The first week Saltzman was busy responding to the crisis, choosing among burial options, collecting belongings, and, unbelievably, speaking at the memorial service. She writes, "I gathered strength from the thousands of people who came to mourn and celebrate those three lives with me. I wanted desperately to hold on to the Joel, Adam, and Seth I knew, and believed I could do so by talking about them."

Whether to go on living wasn't the question. As she writes, "I dreaded the dark passage ahead, [and] I knew the only way out was through it. Normal wasn't remotely possible, but I needed to find whatever the new version of it was."

She returned to work a week after the crash.

Saltzman describes vividly how she drew on reserves of strength, from her family, her friends, her community, and the love she and her family had shared. [Full disclosure - Saltzman s family and my family are friends.] It is not as if she didn't look back.

Seth had always picked out her shoes; as she got dressed she tried to guess which pair he might have chosen. She didnt greet parents in the parking lot when she returned to work, just went straight to her office.

Saltzman is honest and unflinching as she describes the difficult, pain-filled days and long nights. But somehow they passed.

She shares letters that she wrote to her family, both before and after the crash, along with memories and photographs and the boys diaries. Her friends helped, and her dogs. She kept showing up, and in doing so, showed everyone around her what to do.

Eventually she wrote this moving book, and explains how she went on with her life. (The book provides something of a catalogue of what people say when they don't know what to say, including pointlessly stupid and painful things.)

Saltzman mixes the mundane with the morbid, and the painful with plenty of humor. Hers was a smart family, and this book is often very, very funny. This moving book is about life, about resiliency, and about surviving.

What is Saltzman's prescription? Well, you have to read the book, but love, kindness, and humor come in to it, along with pragmatism, and what she calls mini-vacations. Stamina and fortitude help too. And humor.

From the Author

Several aspects of this book make it unique among memoirs:

* The author has experienced an extraordinary number of life challenges: two bouts of breast cancer (resulting in a mastectomy and hysterectomy) before she turned forty; the loss of her entire family--husband and two young sons--in a small-plane crash when she was in her early forties; the death of her best friend in an auto accident; the premature death of her sister; losing her father to cancer and her mother to Alzheimer's Disease. 

* The story is uncommonly open and honest about what one must go through in a catastrophic accident resulting in multiple deaths. Yet it also shares the strength that can be mustered when necessary, and showcases one woman's remarkable resilience in the face of ultimate loss.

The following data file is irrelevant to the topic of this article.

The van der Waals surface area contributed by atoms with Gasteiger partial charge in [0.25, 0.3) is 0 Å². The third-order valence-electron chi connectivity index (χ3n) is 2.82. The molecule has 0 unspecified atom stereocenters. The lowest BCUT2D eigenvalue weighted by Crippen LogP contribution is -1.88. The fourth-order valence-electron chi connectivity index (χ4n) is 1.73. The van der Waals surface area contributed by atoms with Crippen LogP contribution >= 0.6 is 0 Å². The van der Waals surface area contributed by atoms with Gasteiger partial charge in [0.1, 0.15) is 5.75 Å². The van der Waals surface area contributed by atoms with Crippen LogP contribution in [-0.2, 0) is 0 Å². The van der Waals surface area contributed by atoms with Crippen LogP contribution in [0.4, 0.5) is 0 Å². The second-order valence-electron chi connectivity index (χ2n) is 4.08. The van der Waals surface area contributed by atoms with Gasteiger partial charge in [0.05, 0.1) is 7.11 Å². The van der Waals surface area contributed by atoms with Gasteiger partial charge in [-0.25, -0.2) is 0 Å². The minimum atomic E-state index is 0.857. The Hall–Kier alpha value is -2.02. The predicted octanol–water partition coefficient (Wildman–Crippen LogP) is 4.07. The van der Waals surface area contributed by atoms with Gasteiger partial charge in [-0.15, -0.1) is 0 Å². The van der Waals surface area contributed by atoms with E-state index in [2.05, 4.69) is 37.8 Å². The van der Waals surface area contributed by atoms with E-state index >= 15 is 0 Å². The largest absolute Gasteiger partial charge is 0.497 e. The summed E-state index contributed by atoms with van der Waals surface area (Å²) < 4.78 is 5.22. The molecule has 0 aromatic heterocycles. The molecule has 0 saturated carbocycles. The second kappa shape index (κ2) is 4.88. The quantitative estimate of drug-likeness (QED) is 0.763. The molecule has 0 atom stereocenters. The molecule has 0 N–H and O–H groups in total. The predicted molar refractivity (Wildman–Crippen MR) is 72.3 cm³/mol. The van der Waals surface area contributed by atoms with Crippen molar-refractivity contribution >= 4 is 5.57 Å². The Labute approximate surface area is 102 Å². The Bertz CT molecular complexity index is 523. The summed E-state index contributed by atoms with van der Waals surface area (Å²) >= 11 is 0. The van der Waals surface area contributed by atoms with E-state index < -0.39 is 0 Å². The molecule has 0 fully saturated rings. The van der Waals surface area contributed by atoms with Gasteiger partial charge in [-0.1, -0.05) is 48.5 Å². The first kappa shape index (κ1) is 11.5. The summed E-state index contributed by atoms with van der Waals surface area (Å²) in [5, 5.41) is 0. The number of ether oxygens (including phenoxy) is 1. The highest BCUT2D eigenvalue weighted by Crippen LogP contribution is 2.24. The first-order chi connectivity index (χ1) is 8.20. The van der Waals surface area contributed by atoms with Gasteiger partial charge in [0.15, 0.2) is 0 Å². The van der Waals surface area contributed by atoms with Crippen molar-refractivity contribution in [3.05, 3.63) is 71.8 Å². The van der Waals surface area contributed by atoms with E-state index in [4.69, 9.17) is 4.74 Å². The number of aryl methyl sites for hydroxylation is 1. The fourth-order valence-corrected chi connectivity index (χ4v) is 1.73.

* The book is enriched by letters to the author interwoven with narrative throughout the book. Most of the notes were received after the death of her family, but some are mementos from her husband and entries from her sons' journals before they died. These sentiments give the book added depth and poignancy. 

* Unlike many books about surviving personal tragedy, this is not a story of religious wakening or reliance on faith. The author finds her way within and by herself, with the support and love of friends and family. Religion is not ignored, but is also not the foundation of her strength.

* Despite the sadness of the book's key circumstances, there is also a surprising amount of humor, joy and hope. As one reviewer noted, "Saltzman mixes the mundane with the morbid, and the painful with plenty of humor."

In short, this is a truly unforgettable book that is already finding a wide audience, and undoubtedly will continue to do so.
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Product Details

  • Paperback: 242 pages
  • Publisher: WoWo Press; First edition (September 7, 2012)
  • Language: English
  • ISBN-10: 0615658199
  • ISBN-13: 978-0615658193
  • Product Dimensions: 6 x 0.6 x 9 inches
  • Shipping Weight: 14.4 ounces (View shipping rates and policies)
  • Average Customer Review: 4.7 out of 5 stars  See all reviews (183 customer reviews)
  • Amazon Best Sellers Rank: #639,412 in Books (See Top 100 in Books)

Customer Reviews

Top Customer Reviews

Format: Paperback
I first heard about Nancy Saltzman's story on the day her tragedy occurred. It was incomprehensible to me how this woman could keep going after enduring such hardships. She survived breast cancer twice, only to lose her husband and two young boys instantly in a plane crash. Here is an inspirational story of love, survival, hope, compassion, and even humor. Our book club loved it; I will gladly share this book with my daughters and friends. You will be a better person after reading, experiencing, and sharing this brave woman's journey!
MAUREEN BIGGERS
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Format: Kindle Edition